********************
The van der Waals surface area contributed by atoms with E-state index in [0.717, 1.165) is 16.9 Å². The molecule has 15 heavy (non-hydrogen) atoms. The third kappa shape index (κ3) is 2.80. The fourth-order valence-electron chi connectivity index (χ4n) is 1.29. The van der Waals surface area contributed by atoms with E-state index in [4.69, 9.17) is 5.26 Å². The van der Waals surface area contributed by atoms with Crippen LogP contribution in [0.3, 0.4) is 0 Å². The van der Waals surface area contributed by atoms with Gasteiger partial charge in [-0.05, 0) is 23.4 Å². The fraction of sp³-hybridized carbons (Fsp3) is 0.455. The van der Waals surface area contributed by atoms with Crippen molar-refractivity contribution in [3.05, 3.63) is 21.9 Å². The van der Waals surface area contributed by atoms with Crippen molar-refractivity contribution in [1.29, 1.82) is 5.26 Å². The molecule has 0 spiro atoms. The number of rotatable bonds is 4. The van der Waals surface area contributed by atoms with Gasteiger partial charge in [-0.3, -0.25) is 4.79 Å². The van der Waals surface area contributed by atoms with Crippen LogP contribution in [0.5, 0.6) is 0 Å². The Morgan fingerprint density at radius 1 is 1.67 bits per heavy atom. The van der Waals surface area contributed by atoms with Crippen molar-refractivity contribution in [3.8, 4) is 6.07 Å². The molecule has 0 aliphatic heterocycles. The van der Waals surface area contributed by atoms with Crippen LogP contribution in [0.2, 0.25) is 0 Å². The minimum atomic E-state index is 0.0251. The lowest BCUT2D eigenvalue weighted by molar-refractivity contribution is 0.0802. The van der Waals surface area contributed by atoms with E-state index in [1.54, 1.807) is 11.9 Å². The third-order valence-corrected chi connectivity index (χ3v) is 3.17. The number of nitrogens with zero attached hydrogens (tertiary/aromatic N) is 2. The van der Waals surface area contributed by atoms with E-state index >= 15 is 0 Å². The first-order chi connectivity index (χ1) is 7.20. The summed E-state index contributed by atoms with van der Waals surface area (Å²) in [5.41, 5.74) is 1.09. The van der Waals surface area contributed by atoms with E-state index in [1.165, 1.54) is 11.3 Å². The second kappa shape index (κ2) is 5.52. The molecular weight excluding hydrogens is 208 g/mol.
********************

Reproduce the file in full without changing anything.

The van der Waals surface area contributed by atoms with E-state index in [0.717, 1.165) is 16.9 Å². The molecule has 15 heavy (non-hydrogen) atoms. The third kappa shape index (κ3) is 2.80. The fourth-order valence-electron chi connectivity index (χ4n) is 1.29. The van der Waals surface area contributed by atoms with E-state index in [4.69, 9.17) is 5.26 Å². The van der Waals surface area contributed by atoms with Crippen LogP contribution in [0.3, 0.4) is 0 Å². The van der Waals surface area contributed by atoms with Gasteiger partial charge in [-0.05, 0) is 23.4 Å². The fraction of sp³-hybridized carbons (Fsp3) is 0.455. The van der Waals surface area contributed by atoms with Crippen molar-refractivity contribution in [3.05, 3.63) is 21.9 Å². The van der Waals surface area contributed by atoms with Crippen molar-refractivity contribution in [1.29, 1.82) is 5.26 Å². The molecule has 0 spiro atoms. The number of rotatable bonds is 4. The van der Waals surface area contributed by atoms with Gasteiger partial charge in [-0.3, -0.25) is 4.79 Å². The van der Waals surface area contributed by atoms with Crippen LogP contribution in [0.5, 0.6) is 0 Å². The Morgan fingerprint density at radius 1 is 1.67 bits per heavy atom. The van der Waals surface area contributed by atoms with Crippen molar-refractivity contribution in [3.8, 4) is 6.07 Å². The molecule has 0 aliphatic heterocycles. The van der Waals surface area contributed by atoms with Crippen LogP contribution in [0.2, 0.25) is 0 Å². The minimum atomic E-state index is 0.0251. The lowest BCUT2D eigenvalue weighted by molar-refractivity contribution is 0.0802. The van der Waals surface area contributed by atoms with E-state index in [1.54, 1.807) is 11.9 Å². The third-order valence-corrected chi connectivity index (χ3v) is 3.17. The number of nitrogens with zero attached hydrogens (tertiary/aromatic N) is 2. The van der Waals surface area contributed by atoms with E-state index >= 15 is 0 Å². The first-order chi connectivity index (χ1) is 7.20. The summed E-state index contributed by atoms with van der Waals surface area (Å²) in [5.41, 5.74) is 1.09. The van der Waals surface area contributed by atoms with E-state index in [1.165, 1.54) is 11.3 Å². The second kappa shape index (κ2) is 5.52. The molecular weight excluding hydrogens is 208 g/mol.